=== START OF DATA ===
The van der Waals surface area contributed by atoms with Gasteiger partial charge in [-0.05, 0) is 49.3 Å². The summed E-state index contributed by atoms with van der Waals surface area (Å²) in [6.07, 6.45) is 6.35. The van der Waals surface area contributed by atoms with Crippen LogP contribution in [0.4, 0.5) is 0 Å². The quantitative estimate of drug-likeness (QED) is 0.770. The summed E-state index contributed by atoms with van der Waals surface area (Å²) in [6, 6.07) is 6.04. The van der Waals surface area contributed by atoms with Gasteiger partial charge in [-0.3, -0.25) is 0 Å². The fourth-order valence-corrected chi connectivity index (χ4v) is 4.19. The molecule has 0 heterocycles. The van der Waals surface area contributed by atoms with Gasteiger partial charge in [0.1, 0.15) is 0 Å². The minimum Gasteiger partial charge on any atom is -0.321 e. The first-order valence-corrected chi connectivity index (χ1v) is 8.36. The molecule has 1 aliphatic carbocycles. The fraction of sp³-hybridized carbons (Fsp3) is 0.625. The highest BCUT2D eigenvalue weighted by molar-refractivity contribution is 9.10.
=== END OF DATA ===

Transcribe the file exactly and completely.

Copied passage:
The van der Waals surface area contributed by atoms with Gasteiger partial charge in [-0.05, 0) is 49.3 Å². The summed E-state index contributed by atoms with van der Waals surface area (Å²) in [6.07, 6.45) is 6.35. The van der Waals surface area contributed by atoms with Crippen LogP contribution in [0.4, 0.5) is 0 Å². The quantitative estimate of drug-likeness (QED) is 0.770. The summed E-state index contributed by atoms with van der Waals surface area (Å²) in [6, 6.07) is 6.04. The van der Waals surface area contributed by atoms with Gasteiger partial charge in [-0.3, -0.25) is 0 Å². The fourth-order valence-corrected chi connectivity index (χ4v) is 4.19. The molecule has 0 heterocycles. The van der Waals surface area contributed by atoms with Gasteiger partial charge in [0.1, 0.15) is 0 Å². The minimum Gasteiger partial charge on any atom is -0.321 e. The first-order valence-corrected chi connectivity index (χ1v) is 8.36. The molecule has 1 aliphatic carbocycles. The fraction of sp³-hybridized carbons (Fsp3) is 0.625. The highest BCUT2D eigenvalue weighted by molar-refractivity contribution is 9.10.